Stream it on Tubi and Amazon.
The ghost in this Chilean slacker comedy is one of a kind, not least because of its playful gender fluidity. A line-drawn animation that squiggles constantly into different human shapes and figures (with mutating genitalia), the specter begins to appear in the apartment of Pablo (Juan Cano), an aspiring actor, when his roommate moves out and leaves him with an old cardigan, unclaimed plants and a dog. As Pablo tries to find a new tenant, get acting gigs, and move on from his recent breakup with a YouTube star, the ghost haunts his rooms, its mischief ranging from breaking mugs to having sex with him in a marvelously eroto-comic scene.
Largely comprising Pablo’s hangouts with his friends, “Phantom Project” is a charming and witty portrait of a small, queer community in Santiago, with a series of sitcom-like vignettes featuring a host of eccentric characters. The ghost emerges in Pablo and his friends’ lives as an amusement, a fantasy and also a sparkle of magic — a sign that there is enchantment even in a world of young artists who are both broke and heartbroken.
Stream it on Tubi and Amazon.
Slanted angles, a syncopated soundtrack and raw, in-your-face cinematography move this Vietnamese thriller at a ruthless pace through the streets of Ho Chi Minh City. Tran Thanh Huy’s film revolves around Rom (Tran Anh Khoa), a 14-year-old orphan who sells lottery tickets to the debt-ridden residents of a crumbling apartment complex being eyed by developers. Rom; his impoverished clients; his bookie, Mrs. Ghi; and Rom’s rival, another teenager named Phuc, are all part of the same ecosystem of desperation. Money passes fleetingly through their hands, promising an illusory escape from their hardships.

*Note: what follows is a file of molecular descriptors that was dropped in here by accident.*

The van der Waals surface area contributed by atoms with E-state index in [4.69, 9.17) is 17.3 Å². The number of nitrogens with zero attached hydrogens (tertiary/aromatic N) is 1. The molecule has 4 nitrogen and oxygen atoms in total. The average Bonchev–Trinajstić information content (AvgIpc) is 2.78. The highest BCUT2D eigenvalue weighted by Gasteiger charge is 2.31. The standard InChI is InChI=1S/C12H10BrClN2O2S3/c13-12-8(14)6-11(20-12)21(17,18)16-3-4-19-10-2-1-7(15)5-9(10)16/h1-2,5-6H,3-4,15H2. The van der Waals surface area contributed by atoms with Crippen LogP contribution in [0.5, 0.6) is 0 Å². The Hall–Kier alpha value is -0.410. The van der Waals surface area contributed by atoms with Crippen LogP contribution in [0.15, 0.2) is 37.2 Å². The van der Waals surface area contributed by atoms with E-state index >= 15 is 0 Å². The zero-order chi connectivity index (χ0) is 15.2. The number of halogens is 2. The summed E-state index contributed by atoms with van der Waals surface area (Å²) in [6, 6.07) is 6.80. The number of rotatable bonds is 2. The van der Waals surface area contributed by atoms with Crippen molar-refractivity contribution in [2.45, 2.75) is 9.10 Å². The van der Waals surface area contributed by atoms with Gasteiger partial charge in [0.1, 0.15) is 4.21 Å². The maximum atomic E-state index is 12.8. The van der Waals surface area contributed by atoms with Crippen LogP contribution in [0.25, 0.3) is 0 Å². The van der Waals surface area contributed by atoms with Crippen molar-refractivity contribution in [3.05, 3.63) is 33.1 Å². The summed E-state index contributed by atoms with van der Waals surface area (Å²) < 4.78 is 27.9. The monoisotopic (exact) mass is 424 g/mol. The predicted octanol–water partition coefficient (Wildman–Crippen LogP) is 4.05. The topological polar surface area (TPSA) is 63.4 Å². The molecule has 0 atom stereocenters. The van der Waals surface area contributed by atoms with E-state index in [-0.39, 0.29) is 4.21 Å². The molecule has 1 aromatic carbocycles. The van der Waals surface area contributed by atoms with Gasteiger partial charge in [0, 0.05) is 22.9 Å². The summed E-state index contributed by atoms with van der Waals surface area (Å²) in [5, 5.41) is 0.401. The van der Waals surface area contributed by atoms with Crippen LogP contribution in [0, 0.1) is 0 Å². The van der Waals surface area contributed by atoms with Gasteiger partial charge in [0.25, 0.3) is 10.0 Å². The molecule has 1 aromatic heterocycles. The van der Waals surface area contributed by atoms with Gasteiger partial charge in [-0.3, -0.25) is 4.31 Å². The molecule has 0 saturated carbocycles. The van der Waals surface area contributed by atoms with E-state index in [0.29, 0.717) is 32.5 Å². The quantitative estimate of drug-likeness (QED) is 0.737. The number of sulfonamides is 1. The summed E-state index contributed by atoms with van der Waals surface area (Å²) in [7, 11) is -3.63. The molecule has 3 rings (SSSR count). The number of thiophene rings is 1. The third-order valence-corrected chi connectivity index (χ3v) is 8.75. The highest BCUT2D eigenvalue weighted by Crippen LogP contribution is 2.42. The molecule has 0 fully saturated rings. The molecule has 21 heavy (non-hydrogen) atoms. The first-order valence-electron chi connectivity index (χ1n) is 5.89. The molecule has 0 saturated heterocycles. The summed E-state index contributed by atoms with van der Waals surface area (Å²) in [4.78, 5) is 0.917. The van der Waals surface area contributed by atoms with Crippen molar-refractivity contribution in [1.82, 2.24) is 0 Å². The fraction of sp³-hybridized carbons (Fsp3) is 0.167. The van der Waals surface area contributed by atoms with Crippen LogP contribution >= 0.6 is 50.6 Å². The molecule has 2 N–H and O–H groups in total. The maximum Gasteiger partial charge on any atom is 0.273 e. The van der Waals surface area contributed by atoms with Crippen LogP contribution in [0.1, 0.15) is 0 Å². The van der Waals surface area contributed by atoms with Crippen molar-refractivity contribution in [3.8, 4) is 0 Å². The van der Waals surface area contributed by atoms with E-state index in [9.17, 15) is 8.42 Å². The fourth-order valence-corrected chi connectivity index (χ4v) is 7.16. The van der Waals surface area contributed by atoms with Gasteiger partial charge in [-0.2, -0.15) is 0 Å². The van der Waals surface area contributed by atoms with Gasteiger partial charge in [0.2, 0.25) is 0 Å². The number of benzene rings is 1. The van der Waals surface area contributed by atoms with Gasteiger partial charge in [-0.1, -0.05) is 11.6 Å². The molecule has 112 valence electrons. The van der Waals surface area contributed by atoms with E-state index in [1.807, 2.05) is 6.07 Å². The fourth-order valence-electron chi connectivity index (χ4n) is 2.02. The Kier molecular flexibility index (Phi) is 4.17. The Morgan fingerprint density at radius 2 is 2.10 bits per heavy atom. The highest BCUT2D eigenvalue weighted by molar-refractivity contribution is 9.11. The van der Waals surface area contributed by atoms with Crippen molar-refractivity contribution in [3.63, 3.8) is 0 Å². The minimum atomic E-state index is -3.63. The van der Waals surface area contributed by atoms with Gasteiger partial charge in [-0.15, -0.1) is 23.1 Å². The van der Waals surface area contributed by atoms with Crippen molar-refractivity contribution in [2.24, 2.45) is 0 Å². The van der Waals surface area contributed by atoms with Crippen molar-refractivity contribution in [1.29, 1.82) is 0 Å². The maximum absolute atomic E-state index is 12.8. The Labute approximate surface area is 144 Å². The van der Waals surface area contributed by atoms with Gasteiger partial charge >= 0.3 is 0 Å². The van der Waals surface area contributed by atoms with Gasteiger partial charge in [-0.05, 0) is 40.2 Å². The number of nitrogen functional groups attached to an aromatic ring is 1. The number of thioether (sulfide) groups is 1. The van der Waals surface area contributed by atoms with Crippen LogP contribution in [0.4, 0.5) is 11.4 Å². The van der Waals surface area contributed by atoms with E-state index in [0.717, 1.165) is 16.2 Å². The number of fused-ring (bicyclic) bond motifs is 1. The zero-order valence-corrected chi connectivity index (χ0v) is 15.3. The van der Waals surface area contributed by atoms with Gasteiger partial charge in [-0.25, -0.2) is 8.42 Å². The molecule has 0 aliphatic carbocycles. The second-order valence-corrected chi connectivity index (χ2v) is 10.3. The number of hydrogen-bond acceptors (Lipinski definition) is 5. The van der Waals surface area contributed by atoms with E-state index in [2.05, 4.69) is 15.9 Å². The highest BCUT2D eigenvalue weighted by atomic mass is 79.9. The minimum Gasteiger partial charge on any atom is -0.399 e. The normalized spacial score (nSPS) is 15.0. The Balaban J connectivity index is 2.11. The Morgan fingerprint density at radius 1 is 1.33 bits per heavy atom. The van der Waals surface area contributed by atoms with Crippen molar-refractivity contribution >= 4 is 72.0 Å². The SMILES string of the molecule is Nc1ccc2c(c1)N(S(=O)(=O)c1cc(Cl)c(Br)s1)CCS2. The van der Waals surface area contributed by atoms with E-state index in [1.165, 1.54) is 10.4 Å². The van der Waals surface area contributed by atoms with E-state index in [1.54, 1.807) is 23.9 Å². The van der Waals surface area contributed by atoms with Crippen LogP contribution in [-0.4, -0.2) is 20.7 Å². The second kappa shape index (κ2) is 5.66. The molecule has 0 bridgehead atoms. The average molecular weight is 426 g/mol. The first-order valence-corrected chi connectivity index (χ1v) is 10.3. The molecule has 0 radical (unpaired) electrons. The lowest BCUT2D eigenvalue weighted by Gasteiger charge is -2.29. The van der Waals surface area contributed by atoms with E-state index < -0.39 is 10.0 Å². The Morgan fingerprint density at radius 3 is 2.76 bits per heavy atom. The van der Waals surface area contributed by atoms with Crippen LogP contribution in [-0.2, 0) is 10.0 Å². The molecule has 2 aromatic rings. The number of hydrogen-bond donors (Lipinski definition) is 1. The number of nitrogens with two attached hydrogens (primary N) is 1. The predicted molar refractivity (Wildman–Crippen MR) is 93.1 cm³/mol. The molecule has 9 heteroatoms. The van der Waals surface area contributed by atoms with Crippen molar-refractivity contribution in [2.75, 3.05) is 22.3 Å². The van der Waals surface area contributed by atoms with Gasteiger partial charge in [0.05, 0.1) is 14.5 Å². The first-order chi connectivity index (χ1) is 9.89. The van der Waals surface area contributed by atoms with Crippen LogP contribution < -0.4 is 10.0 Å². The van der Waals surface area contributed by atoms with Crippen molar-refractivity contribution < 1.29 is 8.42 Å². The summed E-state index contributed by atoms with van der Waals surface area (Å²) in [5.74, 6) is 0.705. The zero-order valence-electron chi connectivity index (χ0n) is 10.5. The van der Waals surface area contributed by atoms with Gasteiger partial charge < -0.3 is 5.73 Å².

The premise may smack of poverty porn, but worry not: As abundant as “Rom” is in pathos and precarity, it’s far too slick and kinetic a movie to spend too much time navel-gazing or dwelling in pitiful sentiment. Huy assembles a coterie of distinctive characters and moves them through labyrinthine alleyways and cramped rooms like pieces in a kaleidoscope. The film is both a grittily realistic portrait of Vietnam’s underclass and a larger-than-life parable about the vicious spirals of capitalism.